How is that possible? I hope was your first knee-jerk reaction when you read that title.
Or perhaps it was: What’s the catch?
Well, there is no catch, and it is possible. Plus, this is not a standalone deal—we’re doing them all the time.
How I Bought, Rehabbed, Rented, Refinanced, and Repeated for 14 Rental Properties
This is the dream right? Going from zero to 10+ rental properties, providing stable cash flow and long-term wealth for you and your family, and building a scalable business model to boot! Learn how this investor did just that, in this exclusive story featured on BiggerPockets!
Buying Real Estate on Terms Without Using Your Cash or Credit
I love when deals take twists and turns because usually that means we’re creating more income streams from the same deal. This particular home that I’m talking about, featured below, started out as a lease purchase with an owner who did not have a mortgage on the property. This was the home he grew up in, and he was now in his 80s, having outlived two wives. He was caring for his third wife and did not want to be burdened with this home.
Related: How My Promising First Deal Resulted in a $5,000 Loss, Tenant Eviction—& Plenty of Valuable Lessons
We exit almost all of our properties with a rent-to-own buyer, so this one we sold for $225,000 on a 36-month term. See, it’s super important to structure your selling side shorter than your buying side to allow room for delays, financing, or any other curveballs that can come your way (and they will!). The monthly payment was $1,276. The monthly spread on this property was $426.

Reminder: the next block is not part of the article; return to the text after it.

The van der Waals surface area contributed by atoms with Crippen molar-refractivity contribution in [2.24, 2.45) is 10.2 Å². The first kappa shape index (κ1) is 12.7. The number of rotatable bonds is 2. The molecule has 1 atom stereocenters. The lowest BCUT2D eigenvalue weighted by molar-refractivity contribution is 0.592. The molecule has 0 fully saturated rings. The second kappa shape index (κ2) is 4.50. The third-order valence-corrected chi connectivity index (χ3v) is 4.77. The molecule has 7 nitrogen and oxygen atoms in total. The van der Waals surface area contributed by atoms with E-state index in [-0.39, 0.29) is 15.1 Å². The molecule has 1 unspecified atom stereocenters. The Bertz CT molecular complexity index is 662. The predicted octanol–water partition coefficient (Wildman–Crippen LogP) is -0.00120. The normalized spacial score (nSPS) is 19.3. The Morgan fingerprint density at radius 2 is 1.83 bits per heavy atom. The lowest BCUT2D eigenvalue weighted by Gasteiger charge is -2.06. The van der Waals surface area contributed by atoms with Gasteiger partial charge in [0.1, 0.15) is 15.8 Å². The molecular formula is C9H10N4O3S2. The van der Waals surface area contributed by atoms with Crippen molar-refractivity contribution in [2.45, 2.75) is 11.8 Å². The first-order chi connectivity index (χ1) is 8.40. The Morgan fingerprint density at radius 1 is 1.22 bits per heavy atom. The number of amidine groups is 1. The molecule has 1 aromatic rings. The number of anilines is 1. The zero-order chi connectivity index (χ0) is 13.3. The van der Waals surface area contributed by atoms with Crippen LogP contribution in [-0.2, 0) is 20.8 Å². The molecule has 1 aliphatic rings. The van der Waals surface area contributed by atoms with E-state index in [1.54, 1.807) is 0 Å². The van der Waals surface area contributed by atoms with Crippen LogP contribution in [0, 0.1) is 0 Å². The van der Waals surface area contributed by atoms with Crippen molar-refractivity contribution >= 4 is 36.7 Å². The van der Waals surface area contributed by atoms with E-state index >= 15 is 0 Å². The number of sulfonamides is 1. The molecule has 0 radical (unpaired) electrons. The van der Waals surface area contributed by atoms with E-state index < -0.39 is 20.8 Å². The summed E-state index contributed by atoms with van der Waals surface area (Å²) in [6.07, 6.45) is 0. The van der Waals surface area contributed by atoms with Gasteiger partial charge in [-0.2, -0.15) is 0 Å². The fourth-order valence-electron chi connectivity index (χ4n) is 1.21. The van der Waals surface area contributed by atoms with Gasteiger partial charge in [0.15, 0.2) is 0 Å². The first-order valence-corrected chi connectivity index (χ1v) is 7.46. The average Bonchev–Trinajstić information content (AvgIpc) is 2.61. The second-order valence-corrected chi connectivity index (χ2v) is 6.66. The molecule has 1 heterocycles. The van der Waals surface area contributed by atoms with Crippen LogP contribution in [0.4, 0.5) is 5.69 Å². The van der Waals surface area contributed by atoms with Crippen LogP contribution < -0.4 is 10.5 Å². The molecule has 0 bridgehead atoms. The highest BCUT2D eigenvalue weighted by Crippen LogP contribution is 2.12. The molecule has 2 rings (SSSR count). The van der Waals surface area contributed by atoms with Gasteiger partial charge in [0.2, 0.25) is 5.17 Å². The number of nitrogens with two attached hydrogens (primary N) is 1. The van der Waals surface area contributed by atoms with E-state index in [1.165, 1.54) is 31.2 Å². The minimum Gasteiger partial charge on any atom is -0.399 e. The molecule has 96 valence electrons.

On all properties we buy and sell on terms, we create three paydays. The first is the nonrefundable down payment we collect from the buyer after they’ve been prescreened and have a mortgage-ready plan they can succeed with. In this case, it was approximately $12,000. Payday #2 in this case was $426—or for the entire term, $15,336. If we owe the seller $177,300 (if it went 48 months, it would be $173,100 as noted above, but let’s assume the buyer is successful and does 36 months, which is what they were prequalified to do) and have a cash-out coming from the buyers’ financing of the $225,000 less $12,000 paid, our payday #3 is $35,700.
Now, as this deal sits so far, the three paydays total:
Payday #1: Deposit $12,000
Payday #2: Monthly Cash Flow $15,336
Payday #3: Back End/Financing $35,700
By most people’s standards, the fact that we put $10 down (all our lease/purchase agreements are structured with a $10 deposit) and are able to extract $63,036 from this small single family is pretty good—and is actually fairly standard practice for us. In fact, our current average all three paydays is $80,471.86, and we do two to four of these every month with our small family company and another five or more around the country with students.
Where Did the $225,000 Profit Go?
This deal gets interesting.
There was a hurricane in the home country of the buyers, and part of their financing plan was a down payment increase from Dad. Well, with Dad and Dad’s area hit by a hurricane, they came to us in tears and asked if they could extend their term just before the 36 months was up.
We had a few choices.
The first option was to stick to their contract and they’d lose their down payment and have to move out. We’d then sell the property for about the price they had it tied up for, if not slightly higher.